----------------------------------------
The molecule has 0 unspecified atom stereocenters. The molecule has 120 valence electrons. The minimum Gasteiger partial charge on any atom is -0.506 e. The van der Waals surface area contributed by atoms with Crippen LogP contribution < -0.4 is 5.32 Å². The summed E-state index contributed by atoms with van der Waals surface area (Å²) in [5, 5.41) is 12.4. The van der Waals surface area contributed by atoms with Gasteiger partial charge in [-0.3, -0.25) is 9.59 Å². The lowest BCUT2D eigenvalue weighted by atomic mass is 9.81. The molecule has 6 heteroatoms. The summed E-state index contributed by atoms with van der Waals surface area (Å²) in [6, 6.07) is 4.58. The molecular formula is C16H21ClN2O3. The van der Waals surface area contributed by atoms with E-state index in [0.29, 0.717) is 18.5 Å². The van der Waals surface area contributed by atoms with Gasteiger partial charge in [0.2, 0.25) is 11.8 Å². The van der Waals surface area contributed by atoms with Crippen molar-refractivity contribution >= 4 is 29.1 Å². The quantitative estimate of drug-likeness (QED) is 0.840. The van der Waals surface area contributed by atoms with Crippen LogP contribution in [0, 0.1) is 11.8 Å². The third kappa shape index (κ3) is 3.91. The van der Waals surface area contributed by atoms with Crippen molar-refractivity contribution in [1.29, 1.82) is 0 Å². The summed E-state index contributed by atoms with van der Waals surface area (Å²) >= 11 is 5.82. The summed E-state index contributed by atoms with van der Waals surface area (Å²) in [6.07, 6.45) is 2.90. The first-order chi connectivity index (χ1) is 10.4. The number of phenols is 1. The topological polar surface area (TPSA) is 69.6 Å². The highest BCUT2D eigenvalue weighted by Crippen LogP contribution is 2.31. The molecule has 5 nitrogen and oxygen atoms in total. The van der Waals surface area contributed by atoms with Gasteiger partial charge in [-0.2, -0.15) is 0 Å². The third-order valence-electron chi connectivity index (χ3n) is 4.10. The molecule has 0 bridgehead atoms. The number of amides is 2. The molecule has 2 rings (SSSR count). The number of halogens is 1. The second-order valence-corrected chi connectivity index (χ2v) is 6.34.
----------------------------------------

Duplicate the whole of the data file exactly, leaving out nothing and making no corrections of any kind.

The molecule has 0 unspecified atom stereocenters. The molecule has 120 valence electrons. The minimum Gasteiger partial charge on any atom is -0.506 e. The van der Waals surface area contributed by atoms with Crippen LogP contribution < -0.4 is 5.32 Å². The summed E-state index contributed by atoms with van der Waals surface area (Å²) in [5, 5.41) is 12.4. The van der Waals surface area contributed by atoms with Gasteiger partial charge in [-0.3, -0.25) is 9.59 Å². The lowest BCUT2D eigenvalue weighted by atomic mass is 9.81. The molecule has 6 heteroatoms. The summed E-state index contributed by atoms with van der Waals surface area (Å²) in [6, 6.07) is 4.58. The molecular formula is C16H21ClN2O3. The van der Waals surface area contributed by atoms with E-state index in [0.29, 0.717) is 18.5 Å². The van der Waals surface area contributed by atoms with Gasteiger partial charge in [0.2, 0.25) is 11.8 Å². The van der Waals surface area contributed by atoms with Crippen molar-refractivity contribution >= 4 is 29.1 Å². The quantitative estimate of drug-likeness (QED) is 0.840. The van der Waals surface area contributed by atoms with Crippen LogP contribution in [0, 0.1) is 11.8 Å². The third kappa shape index (κ3) is 3.91. The van der Waals surface area contributed by atoms with Crippen molar-refractivity contribution in [1.29, 1.82) is 0 Å². The summed E-state index contributed by atoms with van der Waals surface area (Å²) >= 11 is 5.82. The summed E-state index contributed by atoms with van der Waals surface area (Å²) in [6.07, 6.45) is 2.90. The first-order chi connectivity index (χ1) is 10.4. The number of phenols is 1. The topological polar surface area (TPSA) is 69.6 Å². The highest BCUT2D eigenvalue weighted by Crippen LogP contribution is 2.31. The molecule has 5 nitrogen and oxygen atoms in total. The van der Waals surface area contributed by atoms with Gasteiger partial charge in [-0.2, -0.15) is 0 Å². The third-order valence-electron chi connectivity index (χ3n) is 4.10. The molecule has 0 bridgehead atoms. The number of amides is 2. The molecule has 2 rings (SSSR count). The number of halogens is 1. The second-order valence-corrected chi connectivity index (χ2v) is 6.34.